(b. 1734, London, d. 1804, London)


English painter, part of a family of painters, son of John Sartorius I (c. 1700-c. 1780), said to be a sporting painter and a descendant of the artistic Sartorius family of Nuremberg. No documentary evidence survives to confirm or deny this. He was the father of John Nost Sartorius.

Francis Sartorius was based for the whole of his life in London, where he maintained studios and lodgings at various addresses in Soho. However, his paintings are far from urban: his entire output is devoted to recording sporting and equestrian themes in all their diversity.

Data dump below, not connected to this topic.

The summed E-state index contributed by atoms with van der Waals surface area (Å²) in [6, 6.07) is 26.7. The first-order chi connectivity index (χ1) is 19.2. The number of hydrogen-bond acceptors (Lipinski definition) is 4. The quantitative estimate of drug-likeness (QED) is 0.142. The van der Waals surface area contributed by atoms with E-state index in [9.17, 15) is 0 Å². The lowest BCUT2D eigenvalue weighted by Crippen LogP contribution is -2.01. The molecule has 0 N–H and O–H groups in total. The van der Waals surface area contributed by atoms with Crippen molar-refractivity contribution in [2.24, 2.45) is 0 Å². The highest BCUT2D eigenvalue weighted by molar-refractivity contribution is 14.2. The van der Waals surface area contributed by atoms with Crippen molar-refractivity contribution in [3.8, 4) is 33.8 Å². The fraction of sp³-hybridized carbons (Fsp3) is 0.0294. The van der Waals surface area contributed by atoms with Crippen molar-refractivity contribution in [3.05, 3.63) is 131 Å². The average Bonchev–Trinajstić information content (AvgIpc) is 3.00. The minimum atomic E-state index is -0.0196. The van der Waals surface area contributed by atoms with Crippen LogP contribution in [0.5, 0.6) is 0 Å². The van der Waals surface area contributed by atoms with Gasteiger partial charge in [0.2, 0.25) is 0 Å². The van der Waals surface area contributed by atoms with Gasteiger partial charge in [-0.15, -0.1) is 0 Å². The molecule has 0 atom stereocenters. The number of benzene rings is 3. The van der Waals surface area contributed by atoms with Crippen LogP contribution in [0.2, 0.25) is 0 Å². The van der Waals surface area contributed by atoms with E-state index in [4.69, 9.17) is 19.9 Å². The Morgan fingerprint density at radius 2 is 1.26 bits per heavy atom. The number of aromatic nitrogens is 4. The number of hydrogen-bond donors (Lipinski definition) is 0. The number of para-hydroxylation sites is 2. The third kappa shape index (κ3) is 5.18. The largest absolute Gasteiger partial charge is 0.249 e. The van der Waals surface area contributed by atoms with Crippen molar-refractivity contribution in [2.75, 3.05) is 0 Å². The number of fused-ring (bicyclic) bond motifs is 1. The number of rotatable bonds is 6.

Inevitably, given that his patrons were mainly Country Gentleman, he was itinerant, and seems to have painted in many of the counties of England, as well as being one of the first purely sporting painters to work in Ireland. He exhibited frequently at the main London venues, such as the Free Society of Artists and the Royal Academy.

He was extremely prolific and has left us with an invaluable record of all the country sports during their Golden Age. His style is old-fashioned, and slightly wooden, but his works have about them a timeless and evocative air of charm.

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